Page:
Hector Puig has always had a knack for art. Yet Puig would have never imagined he would be one of Gainesville’s most well-known art collectors.
Puig grew up in Utuado, Puerto Rico. When he was 13, he and his family left the islands for Gainesville. After graduating from Gainesville High School, Puig was offered a full scholarship to Santa Fe College to study art in 1985. Then Puig got an itch for collecting art.
He started collecting pieces in 1986, focusing on regional artists who were nationally and internationally known. One day, a friend of Puig’s showed him his collection of New Mexican santos, or carved religious figures — he was intrigued.
Puig said santos, which means “saints” in Spanish, began as copies of 17th century sculptures made by priests. People in small villages used them to pray at home when they didn’t have access to a priest or couldn’t go to church.
As Europeans crossed the waters to Latin America, the santos were used by settlers in Puerto Rico, the Dominican Republic and Haiti to teach natives about Christianity.
Puig said he was initially attracted to the aesthetics of the sculptures, which inspired him to look for Puerto Rican santos during a visit back home in 1993.
“When I moved here in ’81, I really had no concept of the tradition of santos in my own country in Puerto Rico,” Puig said.
Puig found a new meaning for the art in 1997 when he returned to Puerto Rico for his father’s funeral. During this time, Puig decided to meet the men behind the art — the santeros. During this time, he felt a spiritual connection with them and grew more interested in the history of the practice.
Puig wondered what was really behind these wooden sculptures and what kept the santeros carving this folk art after over 500 years. Puig said he went to several galleries and saw the figures.
“I was really compelled by them, and they took on a whole different meaning for me,” he said.
Year by year and piece by piece, Puig’s collection grew to include thousands of santos, which he keeps in his own home.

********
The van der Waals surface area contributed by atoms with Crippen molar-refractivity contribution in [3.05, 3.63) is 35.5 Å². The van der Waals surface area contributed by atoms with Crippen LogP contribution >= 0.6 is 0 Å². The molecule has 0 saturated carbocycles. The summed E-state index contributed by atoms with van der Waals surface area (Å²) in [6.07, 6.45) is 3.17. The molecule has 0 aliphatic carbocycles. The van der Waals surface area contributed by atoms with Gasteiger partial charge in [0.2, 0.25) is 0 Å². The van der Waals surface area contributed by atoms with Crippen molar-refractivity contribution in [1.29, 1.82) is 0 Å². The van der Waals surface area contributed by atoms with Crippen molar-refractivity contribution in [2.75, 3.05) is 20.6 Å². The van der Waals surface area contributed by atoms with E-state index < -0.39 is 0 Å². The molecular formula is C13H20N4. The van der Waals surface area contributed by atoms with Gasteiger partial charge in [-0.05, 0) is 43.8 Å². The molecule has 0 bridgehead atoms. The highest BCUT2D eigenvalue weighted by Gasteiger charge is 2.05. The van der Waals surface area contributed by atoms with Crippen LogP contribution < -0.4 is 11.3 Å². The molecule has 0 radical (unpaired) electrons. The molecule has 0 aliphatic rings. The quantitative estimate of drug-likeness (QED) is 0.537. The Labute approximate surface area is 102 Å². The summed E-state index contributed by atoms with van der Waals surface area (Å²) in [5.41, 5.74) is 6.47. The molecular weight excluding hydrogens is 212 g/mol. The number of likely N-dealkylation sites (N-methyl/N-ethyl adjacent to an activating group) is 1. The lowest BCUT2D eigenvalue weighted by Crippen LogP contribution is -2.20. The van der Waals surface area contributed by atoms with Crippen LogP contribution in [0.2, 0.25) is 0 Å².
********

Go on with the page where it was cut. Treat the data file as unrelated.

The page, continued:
He said guests are usually overwhelmed when they walk in. Pictures and figurines mask the interior walls, some carvings in glass cases and dozens of others cover a large dining room table.
Puig laughed at suggestions that he might be a hoarder and said there is still room to eat on the dining room table. He said his daughters and his girlfriend have had to get used to living with so many saints.
People have asked Puig why he doesn’t sell part of his collection or when he is going to stop collecting. For him, neither is an option.
“You know, if I was to do that, I would feel lost,” he said. “I would feel like someone literally cut me in half or I wouldn’t be me anymore. It really defines who I am as a human being. It also defines who I am as a father. It defines so many aspects of who I am that it is impossible to put a value on it.”
Some of Puig’s massive collection is currently being featured at University of Florida galleries. More than 400 of Puig’s pieces are being displayed in “Come Home: Selections from the Collection of Hector Puig” at the University Gallery. The exhibit will be on display until Nov. 7.
Hector Puig’s exhibit featured more than 400 art pieces.
(Left to Right) Eric Saunders, Hector Puig and Olga Vygovskaya pose outside of the University Gallery.
Pieces from Puig’s extensive art collection are currently displayed at the University Gallery.
“Come Home: Selections from the Collection of Hector Puig” will be on display at the UF University Gallery until Nov. 7.
Puig grew up in Utuado, Puerto Rico, where people in small villages used them to pray at home when they didn’t have access to a priest or couldn’t go to church.
Puig has been asked whether he may ever sell his pieces or stop collecting. “You know, if I was to do that, I would feel lost,” he said.